by cheri block
Much has been written throughout the ages about stars.
Stars figure prominently in art, music, sculpture, and oratory.
Their appeal is their mystery.
And yet, astronomers high atop Mauna Kea on the Big Island of Hawaii have demystified much about stars. We know they are intense balls of energy that explode with light and heat. We know they have gravitational pull. We know that they die, eventually, but we here on Earth continue to view their light long after they are gone.
All of these thoughts apply to Queen Joan, who for many of us, was the brightest star in the room even as her light in this world began to dim. For those of us who studied the Constellation that was Joan, we sensed an other-worldliness about her.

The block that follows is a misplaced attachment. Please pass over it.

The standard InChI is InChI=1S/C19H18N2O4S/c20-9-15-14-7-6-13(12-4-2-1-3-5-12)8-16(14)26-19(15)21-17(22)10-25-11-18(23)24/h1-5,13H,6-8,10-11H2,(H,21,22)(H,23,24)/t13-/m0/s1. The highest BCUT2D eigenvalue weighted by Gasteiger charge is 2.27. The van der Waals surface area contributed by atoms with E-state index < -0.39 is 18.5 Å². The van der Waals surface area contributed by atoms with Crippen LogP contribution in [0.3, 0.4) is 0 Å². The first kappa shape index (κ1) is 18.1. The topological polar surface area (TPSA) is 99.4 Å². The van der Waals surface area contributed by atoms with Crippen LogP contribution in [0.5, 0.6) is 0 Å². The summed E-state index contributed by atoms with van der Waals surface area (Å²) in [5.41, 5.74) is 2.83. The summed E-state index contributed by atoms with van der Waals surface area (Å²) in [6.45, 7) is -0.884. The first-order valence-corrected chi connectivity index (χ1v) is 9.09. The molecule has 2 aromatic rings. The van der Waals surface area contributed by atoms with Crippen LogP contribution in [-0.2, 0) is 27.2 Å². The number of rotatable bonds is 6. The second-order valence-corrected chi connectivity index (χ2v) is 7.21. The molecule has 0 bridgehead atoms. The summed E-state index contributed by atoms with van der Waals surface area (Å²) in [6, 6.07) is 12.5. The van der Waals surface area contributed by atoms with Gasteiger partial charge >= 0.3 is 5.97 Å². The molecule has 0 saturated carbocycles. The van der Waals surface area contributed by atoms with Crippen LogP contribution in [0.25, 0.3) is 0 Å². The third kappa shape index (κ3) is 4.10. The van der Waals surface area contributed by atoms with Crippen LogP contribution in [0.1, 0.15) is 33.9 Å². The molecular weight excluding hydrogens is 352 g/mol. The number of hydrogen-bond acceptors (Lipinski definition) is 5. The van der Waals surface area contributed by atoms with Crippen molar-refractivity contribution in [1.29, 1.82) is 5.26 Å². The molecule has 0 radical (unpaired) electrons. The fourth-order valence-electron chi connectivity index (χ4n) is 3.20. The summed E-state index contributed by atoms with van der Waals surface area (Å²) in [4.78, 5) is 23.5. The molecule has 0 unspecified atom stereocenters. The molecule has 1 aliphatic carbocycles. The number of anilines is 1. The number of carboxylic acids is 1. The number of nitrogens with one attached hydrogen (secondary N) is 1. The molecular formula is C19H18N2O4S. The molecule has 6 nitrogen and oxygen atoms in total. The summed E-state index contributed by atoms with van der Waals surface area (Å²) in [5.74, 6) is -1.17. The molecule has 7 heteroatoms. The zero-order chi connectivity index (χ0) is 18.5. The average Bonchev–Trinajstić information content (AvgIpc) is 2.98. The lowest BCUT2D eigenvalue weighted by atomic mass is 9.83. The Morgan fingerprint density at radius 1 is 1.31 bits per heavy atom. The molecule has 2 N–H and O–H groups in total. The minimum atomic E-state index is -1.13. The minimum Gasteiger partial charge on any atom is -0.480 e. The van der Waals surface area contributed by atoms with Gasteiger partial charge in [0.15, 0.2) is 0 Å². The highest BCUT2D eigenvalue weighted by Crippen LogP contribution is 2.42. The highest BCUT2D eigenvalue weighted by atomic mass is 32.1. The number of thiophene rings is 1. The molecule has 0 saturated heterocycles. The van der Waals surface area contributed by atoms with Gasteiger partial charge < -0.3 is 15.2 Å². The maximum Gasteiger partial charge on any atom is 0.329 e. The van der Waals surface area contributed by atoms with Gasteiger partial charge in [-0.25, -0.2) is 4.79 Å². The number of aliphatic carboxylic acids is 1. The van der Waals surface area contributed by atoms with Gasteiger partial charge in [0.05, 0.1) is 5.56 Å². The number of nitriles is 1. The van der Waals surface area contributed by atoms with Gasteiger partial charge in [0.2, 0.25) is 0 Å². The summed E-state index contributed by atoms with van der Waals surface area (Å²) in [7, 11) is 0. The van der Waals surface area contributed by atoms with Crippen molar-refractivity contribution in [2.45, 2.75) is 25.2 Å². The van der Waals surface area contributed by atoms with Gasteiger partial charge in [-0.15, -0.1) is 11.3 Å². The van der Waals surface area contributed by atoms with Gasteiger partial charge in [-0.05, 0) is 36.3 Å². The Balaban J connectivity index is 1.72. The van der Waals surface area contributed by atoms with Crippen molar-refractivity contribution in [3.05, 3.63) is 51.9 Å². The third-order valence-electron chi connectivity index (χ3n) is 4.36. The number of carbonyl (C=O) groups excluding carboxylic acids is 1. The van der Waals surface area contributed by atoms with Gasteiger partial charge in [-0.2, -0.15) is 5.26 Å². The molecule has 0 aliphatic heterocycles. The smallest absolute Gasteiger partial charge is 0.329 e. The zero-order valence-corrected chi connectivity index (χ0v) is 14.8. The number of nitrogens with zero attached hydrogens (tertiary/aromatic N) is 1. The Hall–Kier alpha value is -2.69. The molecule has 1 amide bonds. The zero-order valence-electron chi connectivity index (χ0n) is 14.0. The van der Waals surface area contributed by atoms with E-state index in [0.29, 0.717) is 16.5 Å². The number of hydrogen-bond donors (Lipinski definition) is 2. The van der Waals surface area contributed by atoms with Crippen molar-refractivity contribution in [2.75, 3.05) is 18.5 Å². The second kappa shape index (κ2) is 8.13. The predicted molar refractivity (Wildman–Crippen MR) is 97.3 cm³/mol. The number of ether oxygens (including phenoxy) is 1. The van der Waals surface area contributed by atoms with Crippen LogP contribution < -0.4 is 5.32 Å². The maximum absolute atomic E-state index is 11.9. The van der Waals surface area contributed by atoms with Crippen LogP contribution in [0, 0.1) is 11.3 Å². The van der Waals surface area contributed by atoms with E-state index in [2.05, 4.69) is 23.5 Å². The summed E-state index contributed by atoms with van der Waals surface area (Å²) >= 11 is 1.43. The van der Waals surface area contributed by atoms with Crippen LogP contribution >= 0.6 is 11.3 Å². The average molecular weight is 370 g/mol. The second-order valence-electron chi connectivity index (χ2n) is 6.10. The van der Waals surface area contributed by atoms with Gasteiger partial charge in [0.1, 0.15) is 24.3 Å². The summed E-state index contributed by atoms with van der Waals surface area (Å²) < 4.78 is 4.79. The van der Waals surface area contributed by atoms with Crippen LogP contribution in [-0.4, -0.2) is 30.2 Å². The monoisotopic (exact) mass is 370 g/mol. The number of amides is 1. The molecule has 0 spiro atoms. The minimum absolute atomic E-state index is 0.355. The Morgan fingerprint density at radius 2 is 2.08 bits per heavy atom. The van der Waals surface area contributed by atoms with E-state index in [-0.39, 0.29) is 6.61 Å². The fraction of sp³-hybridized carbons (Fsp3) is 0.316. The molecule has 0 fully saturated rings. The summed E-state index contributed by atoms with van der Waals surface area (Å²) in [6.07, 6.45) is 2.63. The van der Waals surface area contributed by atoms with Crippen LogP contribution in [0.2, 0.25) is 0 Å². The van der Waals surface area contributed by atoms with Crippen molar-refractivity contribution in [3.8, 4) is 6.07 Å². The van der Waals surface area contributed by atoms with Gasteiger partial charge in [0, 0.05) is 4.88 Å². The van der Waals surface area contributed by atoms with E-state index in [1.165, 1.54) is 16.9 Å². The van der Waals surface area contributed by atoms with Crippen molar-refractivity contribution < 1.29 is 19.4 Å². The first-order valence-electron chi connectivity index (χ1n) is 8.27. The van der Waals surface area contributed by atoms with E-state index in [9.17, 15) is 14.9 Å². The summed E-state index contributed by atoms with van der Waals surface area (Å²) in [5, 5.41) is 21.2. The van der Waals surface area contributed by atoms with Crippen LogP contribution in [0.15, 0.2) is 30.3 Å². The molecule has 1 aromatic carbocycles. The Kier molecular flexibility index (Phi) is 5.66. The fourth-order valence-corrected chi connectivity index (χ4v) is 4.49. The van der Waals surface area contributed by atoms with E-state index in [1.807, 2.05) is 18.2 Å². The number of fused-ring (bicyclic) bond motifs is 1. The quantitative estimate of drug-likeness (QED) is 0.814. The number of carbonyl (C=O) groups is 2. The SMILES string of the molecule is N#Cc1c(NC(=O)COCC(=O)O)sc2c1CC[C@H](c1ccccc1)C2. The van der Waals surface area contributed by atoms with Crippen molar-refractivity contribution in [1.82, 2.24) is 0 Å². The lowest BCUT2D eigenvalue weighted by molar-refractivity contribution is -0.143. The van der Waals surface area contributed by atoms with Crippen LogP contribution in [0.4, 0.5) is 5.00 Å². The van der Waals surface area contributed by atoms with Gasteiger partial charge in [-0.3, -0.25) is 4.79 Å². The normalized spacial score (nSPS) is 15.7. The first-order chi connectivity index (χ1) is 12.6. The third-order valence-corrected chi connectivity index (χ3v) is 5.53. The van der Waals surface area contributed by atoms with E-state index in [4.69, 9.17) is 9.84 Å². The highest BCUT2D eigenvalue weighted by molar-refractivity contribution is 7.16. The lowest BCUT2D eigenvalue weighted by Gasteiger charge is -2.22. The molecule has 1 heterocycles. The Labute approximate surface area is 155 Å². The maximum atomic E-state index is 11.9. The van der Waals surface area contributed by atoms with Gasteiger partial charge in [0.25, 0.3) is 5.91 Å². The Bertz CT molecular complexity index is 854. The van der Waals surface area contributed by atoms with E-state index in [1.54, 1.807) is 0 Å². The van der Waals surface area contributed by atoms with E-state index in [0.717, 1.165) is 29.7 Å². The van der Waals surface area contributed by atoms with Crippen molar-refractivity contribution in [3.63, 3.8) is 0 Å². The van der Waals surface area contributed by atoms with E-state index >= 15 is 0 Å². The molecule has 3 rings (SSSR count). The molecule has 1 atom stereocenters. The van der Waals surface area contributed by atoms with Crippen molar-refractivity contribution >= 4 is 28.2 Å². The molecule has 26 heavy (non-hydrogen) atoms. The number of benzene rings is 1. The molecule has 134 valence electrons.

Where did she come from? How was she able to twinkle when so much had been taken?
This song, Yesh Kochavim ( Kocha is star in Hebrew, vim makes it plural) is an earthly composer’s attempt to capture the light of a lost life. First, listen to the Hebrew and then listen to the English.
If one of your family’s stars has left your orbit, you will be comforted.